2012 Order of Service

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2012 Breakfast Point ANZAC Day Dawn Service Address.

On 25th April 1915, Australian and New Zealand troops landed under fire at Gallipoli.  This was the first engagement of Australian troops as Australians – previously in the Boer War they had fought as British – and so the day has special symbolism for Australian forces.  During this campaign, what is now described as the ANZAC tradition was formed.

The ANZAC tradition is not in fact much different to traditions of many other Defence Forces throughout the world; however, it is a state of mind that is often inexplicable to those who have not encountered the tragedies of armed conflict.  Some describe sporting teams as embodying the ANZAC traditions of mateship, self-sacrifice and putting the team goals above individual efforts and there are a lot of common threads; yet seldom do sporting encounters result in death.  It is this final and all too real outcome of daily life in the service of one’s country that separates these heroes from the general population.

On this day, above all days, we remember those who have served our nation in times of war, and in particular those who have died or been incapacitated performing their duty.  As a nation, our military history covers the well-known battlefields of World Wars One and Two where incredible numbers, over 101,000 died in horrific circumstances.  But we also remember the Korean War where 340 died, the Vietnam War where 521 died, and in a range of other conflicts and peacekeeping missions where some 102 fine Australians have had their lives ended prematurely, with one of our most recent deaths being Craftsman Beau Pridue who was killed in East Timor in September last year.  I mention him specifically because he was one of the soldiers in my last unit who I personally selected for deployment based on the attributes he displayed as an ANZAC.  At this moment, on every day, some 2,500 Australians are serving their country on operations and putting their lives on the line.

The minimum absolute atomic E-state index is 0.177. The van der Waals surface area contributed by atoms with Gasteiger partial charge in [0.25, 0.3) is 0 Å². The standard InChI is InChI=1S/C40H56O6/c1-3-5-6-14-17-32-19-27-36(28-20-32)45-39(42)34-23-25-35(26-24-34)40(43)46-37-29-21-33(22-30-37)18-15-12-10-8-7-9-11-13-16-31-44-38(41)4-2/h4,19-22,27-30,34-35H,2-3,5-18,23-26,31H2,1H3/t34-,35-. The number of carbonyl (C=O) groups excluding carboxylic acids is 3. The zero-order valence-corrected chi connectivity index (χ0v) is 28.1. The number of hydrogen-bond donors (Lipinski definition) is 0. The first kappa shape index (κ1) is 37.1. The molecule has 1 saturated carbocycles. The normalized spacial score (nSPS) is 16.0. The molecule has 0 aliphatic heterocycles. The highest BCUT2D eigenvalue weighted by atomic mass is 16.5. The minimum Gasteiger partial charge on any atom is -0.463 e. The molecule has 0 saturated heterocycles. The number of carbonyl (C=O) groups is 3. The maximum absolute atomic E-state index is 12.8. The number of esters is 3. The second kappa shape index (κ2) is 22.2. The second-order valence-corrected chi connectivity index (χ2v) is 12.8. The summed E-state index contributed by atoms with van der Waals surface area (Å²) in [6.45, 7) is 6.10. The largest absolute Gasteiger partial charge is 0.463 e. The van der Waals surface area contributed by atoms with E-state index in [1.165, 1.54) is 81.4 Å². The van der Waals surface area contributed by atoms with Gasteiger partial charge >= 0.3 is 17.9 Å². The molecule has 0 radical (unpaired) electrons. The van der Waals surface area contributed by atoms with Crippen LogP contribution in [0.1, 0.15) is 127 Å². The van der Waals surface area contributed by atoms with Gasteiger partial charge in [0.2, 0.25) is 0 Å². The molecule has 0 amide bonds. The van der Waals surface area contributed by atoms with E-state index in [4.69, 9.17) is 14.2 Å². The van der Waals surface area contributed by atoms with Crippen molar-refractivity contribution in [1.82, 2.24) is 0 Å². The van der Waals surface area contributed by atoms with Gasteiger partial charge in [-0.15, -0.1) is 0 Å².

Some years ago, my wife and I were in France on ANZAC Day and attended a Dawn Service at Bullecourt, where thousands of Australians are buried.  Walking up the 500m or so entrance towards the memorial, we passed through a line of gravestones.  My thoughts were centred on the ages of those who had died – in that 500 metres I only found one who was older than I was at the time when he died; for Annie, the most poignant message was on a particular headstone – after name and date of death was a simple message: Duty Done.  ANZACs past, present and future, we salute you and we will remember you.

Bill Cowham